Her cold hand on my shoulder
reminds me of Christmas morning in Soweto,
like the ocean pulling the surfer deep into its belly
she pulls me close to her perfumed breath
which I must not inhale or suck in, or be hung

by the statute that calls black love evil.

But she is the city built on shooting stars
& I am the wing she weaved to fly
when there was no more moonlight.

Like the railroads lined across from where
people welcome death with palm wine,
my white lover drinks my heart out speedily

caring less about the clock that no longer ticks
slowly for me; even my wild dream could not roam free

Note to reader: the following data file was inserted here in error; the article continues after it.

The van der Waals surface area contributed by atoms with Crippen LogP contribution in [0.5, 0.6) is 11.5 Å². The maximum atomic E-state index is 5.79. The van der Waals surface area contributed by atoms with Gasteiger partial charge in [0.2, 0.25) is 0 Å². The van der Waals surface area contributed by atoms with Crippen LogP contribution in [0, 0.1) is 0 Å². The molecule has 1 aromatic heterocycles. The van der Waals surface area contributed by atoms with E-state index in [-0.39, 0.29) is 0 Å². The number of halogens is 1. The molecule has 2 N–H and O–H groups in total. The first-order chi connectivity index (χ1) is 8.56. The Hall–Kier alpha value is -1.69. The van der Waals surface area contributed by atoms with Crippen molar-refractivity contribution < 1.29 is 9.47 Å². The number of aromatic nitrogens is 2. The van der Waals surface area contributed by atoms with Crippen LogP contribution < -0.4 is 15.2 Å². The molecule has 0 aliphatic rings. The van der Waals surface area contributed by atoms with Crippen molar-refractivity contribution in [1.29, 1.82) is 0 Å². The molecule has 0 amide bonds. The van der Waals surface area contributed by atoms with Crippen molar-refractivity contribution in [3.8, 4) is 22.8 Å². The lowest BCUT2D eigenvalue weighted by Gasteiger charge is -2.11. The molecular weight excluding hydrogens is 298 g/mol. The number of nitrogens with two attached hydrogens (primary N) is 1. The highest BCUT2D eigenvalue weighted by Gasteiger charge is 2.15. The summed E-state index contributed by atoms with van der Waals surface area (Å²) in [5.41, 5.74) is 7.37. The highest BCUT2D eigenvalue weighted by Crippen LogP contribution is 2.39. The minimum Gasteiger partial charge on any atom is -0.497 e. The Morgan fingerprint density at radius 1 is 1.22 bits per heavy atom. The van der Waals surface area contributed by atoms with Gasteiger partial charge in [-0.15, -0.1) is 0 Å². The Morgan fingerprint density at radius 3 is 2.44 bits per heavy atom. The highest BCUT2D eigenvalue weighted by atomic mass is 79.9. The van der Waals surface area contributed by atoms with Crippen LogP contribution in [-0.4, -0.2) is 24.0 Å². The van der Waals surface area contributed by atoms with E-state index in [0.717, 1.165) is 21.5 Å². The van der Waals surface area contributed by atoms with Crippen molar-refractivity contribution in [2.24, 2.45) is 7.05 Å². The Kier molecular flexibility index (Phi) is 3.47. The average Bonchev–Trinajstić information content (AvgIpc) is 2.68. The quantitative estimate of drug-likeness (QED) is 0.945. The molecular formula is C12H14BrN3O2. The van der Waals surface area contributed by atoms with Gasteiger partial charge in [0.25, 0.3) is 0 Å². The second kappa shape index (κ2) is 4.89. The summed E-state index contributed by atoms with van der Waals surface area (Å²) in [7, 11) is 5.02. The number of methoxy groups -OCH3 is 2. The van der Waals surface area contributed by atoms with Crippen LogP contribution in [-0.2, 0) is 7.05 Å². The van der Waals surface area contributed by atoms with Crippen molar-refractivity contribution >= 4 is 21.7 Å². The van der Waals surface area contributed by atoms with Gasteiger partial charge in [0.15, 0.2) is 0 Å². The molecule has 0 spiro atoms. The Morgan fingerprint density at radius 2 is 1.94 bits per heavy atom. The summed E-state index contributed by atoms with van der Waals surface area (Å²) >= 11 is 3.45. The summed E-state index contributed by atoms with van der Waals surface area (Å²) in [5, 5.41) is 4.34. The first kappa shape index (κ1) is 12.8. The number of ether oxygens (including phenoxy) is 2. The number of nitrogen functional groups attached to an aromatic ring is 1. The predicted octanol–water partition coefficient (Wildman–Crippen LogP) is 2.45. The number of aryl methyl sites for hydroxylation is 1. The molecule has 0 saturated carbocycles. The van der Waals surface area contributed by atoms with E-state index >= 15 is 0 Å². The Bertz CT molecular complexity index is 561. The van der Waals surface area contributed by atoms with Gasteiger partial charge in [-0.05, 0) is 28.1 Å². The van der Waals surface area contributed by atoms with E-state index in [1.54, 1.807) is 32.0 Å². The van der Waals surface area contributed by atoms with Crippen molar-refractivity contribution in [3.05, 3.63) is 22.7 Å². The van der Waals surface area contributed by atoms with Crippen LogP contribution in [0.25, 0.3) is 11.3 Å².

it laid awake at the doorstep of her tongue
as if the very earth into which we soak our pubescent feet
would be too scared to soon scream “stop” in

both our ears. My eyes locked under a pair of sunglasses

to prevent a people holding the truncheon up to the sky
from seeing the tears of “I’m ready to die” welling up
soon would close to the closing hymn of her goodbyes.

By Bola Opaleke


Bola is a Nigerian-Canadian poet residing in Winnipeg, MB. His poems have appeared or forthcoming in a few poetry magazines like Rattle, Cleaver, One, The Nottingham Review, The Puritan, The Literary Review of Canada, Sierra Nevada Review, Dissident Voice, Poetry Quarterly, The Indianapolis Review, Miracle E-Zine, Poetry Pacific, Drunk Monkeys, League of Canadian Poets (Poetry Month 2013), St. Peters College(University of Saskatchewan) Anthology (Society 2013 Vol. 10), Pastiche Magazine, and others. He holds a degree in City Planning.

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